Northern Kentucky voters will help elect a U.S. senator, a U.S. representative, three county judge-executives, nine county commissioners, state representatives,county officials and city and school board officials. For voter information, call (859) 491-4780 in Kenton, (859) 334-2130 in Boone and (859) 292-3885 in Campbell. For months, demolition experts have debated whether to use dynamite or wrecking balls to bring down the not-so-old stadium that, to Cincinnati sportsfans, always will be called Riverfront.
The explosive blast that really rattled the ballpark to its foundations, though, came 30 autumns ago, late on an October afternoon when a small-town boy from Oklahoma sparked the most electrifying moment in Riverfront Stadium’s 32-year history — one that also arguably is the most transcendent not just in Cincinnati Reds history, but in the history of sports in Cincinnati.
This is how The Post described the scene on Fountain Square hours after Johnny Bench’s on-field heroics that day: “It was New Year’s Eve, the Fourth of July and the end of World War II all rolled into one.” The hyperbole fit. Because if the New York Giants’ Bobby Thomson’s 1951 playoff homer has been immortalized in baseball lore as the “Shot Heard `Round the World” — in large measure because of the famous radio call, “The Giants win the pennant! The Giants win the pennant!” — then Bench’s indisputably was “The Shot Heard `Round the Tri-State.”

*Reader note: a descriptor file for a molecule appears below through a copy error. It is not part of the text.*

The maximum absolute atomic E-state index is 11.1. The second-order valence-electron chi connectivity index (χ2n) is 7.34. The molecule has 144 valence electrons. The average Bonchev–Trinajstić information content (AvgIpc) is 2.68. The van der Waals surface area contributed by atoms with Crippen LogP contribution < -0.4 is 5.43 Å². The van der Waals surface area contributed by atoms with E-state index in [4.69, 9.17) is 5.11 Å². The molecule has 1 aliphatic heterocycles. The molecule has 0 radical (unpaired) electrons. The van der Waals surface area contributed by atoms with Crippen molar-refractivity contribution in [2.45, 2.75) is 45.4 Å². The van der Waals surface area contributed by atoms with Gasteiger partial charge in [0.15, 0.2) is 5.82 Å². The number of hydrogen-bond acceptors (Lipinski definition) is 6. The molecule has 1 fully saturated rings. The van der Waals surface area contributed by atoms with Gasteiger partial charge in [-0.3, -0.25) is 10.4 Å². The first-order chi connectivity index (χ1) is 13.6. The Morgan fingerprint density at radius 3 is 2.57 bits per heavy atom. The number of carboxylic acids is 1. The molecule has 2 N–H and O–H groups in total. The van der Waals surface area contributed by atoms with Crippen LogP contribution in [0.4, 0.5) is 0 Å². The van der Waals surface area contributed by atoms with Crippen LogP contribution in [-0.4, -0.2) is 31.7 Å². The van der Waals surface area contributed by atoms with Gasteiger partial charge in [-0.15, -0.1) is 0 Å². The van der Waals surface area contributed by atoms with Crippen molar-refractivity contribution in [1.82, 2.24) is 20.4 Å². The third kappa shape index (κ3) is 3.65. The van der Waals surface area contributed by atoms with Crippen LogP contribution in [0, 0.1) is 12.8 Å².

There were, of course, many other memorable scenes in a stadium where the Reds won three World Series and, in the 1970s, as the Big Red Machine, fielded a fearsome lineup often compared to the ’27 Yankees as perhaps baseball’s greatest ever:
Pete Rose barreling over Cleveland’s Ray Fosse to score the winning run in the 1970 All-Star game and, 15 years later, weeping in the arms of his son at first base after passing Ty Cobb to become baseball’s all-time hits king. Property lawyers are doing legal process for our valuable property investors who want to do conveyancing process. Hank Aaron hitting the first home run at Riverfront and producing a bigger slice of baseball history there four years later on Opening Day 1974 when, after one pitch and one swing, he stood beside Babe Ruth at No. 714.
Tom Browning’s 1988 perfect game and Tom Seaver’s no-hitter a decade earlier. Sparky Anderson superstitiously stepping over, never on, the baselines as “Captain Hook” headed to the mound to lift another pitcher. Joe Morgan’s trademark arm flap as he readied himself in the batter’s box, Tony Perez’s gentle rocking motion at the plate as he strung together big RBI seasons, the packed stands whenever the Dodgers came to town during the great rivalry of the `70s.